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  5. Canva is great, but have not been able to find a transparent background for the logos, so for those I uss pic monkey 😉

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  6. Hi, I tried Canva.. It’s got some cool stuff.. But, I’m baffled as to how to embed the pics after downloading.
    My idea is this – Instead of adding pages, I simple wanna add pictures and link them to the contents I want.
    For eg. I’ve a picture created in Canva with the caption ‘Short stories’. So, how do I embed that in my main page of the blog, so that readers can click those links in order to be transported to the short stories collection?

    Please someone help me out. The theme that I’m using now is AfterLight theme.

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    1. Hi Tara, I visited your blog at https://quirkinessandme.wordpress.com and noticed you now have three categories on your static home page, and when you click each, you go to the appropriate category page, which has all the posts tagged with that category. Is this what you wanted to do? (A suggestion: ultimately, if you keep this grid look, it’d be great if there were 4 boxes for a total of 4, which would look balanced.)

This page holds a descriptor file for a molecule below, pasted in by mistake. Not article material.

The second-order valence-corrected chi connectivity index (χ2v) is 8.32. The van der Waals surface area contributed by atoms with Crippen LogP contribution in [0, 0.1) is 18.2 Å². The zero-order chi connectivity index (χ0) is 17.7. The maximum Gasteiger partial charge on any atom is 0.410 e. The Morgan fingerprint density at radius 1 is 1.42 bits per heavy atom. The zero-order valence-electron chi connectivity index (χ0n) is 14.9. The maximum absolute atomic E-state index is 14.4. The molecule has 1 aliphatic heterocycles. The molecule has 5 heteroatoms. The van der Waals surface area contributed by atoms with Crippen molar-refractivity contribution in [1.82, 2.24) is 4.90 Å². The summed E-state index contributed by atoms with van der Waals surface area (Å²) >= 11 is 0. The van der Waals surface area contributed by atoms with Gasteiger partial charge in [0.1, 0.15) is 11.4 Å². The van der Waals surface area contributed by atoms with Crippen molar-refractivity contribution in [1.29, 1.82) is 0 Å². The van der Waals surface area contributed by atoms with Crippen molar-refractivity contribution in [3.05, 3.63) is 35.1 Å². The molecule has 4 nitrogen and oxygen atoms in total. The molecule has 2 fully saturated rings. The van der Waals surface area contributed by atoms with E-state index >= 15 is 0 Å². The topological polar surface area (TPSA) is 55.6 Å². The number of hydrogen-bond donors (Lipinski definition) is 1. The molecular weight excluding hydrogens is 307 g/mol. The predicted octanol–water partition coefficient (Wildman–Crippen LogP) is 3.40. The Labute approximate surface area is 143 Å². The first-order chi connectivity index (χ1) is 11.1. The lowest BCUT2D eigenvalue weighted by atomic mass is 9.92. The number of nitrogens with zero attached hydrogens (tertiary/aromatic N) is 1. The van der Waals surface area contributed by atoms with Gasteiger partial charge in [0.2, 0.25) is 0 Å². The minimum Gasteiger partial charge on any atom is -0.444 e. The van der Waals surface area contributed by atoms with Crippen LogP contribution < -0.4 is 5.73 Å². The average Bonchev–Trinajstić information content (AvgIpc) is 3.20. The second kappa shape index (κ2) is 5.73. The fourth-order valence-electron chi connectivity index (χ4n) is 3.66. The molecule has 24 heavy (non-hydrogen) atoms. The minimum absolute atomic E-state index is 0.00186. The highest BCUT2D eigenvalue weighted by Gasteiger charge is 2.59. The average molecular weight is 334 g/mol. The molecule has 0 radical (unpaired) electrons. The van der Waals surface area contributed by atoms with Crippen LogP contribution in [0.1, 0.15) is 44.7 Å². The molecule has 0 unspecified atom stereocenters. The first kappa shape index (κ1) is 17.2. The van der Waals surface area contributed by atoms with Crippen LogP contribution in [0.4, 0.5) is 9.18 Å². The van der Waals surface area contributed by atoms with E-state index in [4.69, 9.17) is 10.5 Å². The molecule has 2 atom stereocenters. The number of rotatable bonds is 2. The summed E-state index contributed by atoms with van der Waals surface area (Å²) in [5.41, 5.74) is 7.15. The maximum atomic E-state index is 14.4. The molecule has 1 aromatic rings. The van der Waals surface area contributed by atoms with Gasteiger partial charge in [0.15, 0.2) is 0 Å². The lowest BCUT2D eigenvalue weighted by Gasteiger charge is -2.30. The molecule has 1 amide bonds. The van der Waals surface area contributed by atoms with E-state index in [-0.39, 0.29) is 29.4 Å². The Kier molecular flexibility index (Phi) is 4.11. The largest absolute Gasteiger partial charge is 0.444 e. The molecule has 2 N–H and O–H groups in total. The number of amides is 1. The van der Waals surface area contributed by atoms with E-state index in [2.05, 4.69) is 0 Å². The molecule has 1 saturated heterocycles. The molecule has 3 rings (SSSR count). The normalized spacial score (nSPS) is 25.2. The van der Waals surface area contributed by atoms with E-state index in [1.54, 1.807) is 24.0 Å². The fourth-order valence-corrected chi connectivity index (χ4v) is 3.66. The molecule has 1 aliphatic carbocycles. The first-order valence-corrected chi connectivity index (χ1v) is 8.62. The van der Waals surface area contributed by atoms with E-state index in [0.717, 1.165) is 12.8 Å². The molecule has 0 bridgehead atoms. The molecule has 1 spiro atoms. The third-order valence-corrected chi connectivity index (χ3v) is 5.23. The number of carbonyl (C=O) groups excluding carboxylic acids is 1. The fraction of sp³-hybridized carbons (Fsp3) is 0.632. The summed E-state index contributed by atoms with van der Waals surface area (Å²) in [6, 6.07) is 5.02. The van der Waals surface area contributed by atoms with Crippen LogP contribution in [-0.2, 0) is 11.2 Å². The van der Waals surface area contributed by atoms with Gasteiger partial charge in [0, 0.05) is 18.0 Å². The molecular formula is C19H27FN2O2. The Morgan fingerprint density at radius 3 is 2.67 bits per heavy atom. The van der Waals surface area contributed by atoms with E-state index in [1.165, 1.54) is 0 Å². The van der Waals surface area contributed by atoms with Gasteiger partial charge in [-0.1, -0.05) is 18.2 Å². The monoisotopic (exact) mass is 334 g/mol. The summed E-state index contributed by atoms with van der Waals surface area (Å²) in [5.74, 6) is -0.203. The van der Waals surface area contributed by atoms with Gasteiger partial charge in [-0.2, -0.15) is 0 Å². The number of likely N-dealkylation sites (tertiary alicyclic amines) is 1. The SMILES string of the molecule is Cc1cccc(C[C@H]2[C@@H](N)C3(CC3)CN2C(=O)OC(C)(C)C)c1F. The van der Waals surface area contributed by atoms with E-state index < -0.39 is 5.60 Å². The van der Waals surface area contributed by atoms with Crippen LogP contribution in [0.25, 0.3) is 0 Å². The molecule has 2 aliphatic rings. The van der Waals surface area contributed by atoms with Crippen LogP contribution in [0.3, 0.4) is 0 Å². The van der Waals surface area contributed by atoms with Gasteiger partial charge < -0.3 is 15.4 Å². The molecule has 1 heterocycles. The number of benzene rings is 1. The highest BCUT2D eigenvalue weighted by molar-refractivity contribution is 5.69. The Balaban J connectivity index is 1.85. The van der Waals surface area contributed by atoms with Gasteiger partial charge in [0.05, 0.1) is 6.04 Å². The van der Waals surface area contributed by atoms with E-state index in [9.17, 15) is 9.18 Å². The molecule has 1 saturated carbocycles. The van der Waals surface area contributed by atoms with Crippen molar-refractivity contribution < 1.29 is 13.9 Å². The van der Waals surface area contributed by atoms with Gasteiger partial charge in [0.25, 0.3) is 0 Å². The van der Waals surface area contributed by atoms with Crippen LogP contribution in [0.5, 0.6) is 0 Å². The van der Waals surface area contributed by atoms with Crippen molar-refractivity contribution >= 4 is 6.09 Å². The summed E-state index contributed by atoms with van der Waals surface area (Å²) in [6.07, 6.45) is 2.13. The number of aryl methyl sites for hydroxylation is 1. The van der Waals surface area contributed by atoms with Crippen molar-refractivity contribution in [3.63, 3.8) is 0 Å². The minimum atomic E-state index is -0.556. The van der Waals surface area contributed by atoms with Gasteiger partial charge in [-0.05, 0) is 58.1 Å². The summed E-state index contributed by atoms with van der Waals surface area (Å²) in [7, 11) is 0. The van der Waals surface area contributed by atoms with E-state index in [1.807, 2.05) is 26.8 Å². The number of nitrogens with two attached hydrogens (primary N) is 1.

I see you’ve also added an image widget in the footer for your poems — this is another good way to use images to lead your readers elsewhere. When configuring your widget, pay close attention to the “Image URL” and “Link URL” fields, which are necessary for the widget to display and work correctly:

      https://en.support.wordpress.com/widgets/image-widget/

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      1. Thank you so much for the timely reply! I renovated my blog, changed the theme, incorporated the pictures and gave it a brand new look with The Confit theme. Thanks once again! 🙂

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      2. Cool — great to see. Note that you can also change that default background image that came with the theme (the drink/glass) — details on the Confit theme page (generally, go to Appearance > Background). (It can be an image, pattern, or solid color.) I’d suggest keeping it simple, if you have a grid of images on your homepage already — but up to you, of course! 🙂

        Past posts we’ve written on custom backgrounds:

        https://dailypost.wordpress.com/2014/01/29/background-color-texture/

        https://dailypost.wordpress.com/2013/04/09/custombg/

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  7. I’ve been using Canva to make the featured images and widget images for a while and it is a quick and easy way to really add some personality and style to a site. The issue of the image not appearing correctly I think is to do with waiting until it does it automatic saving.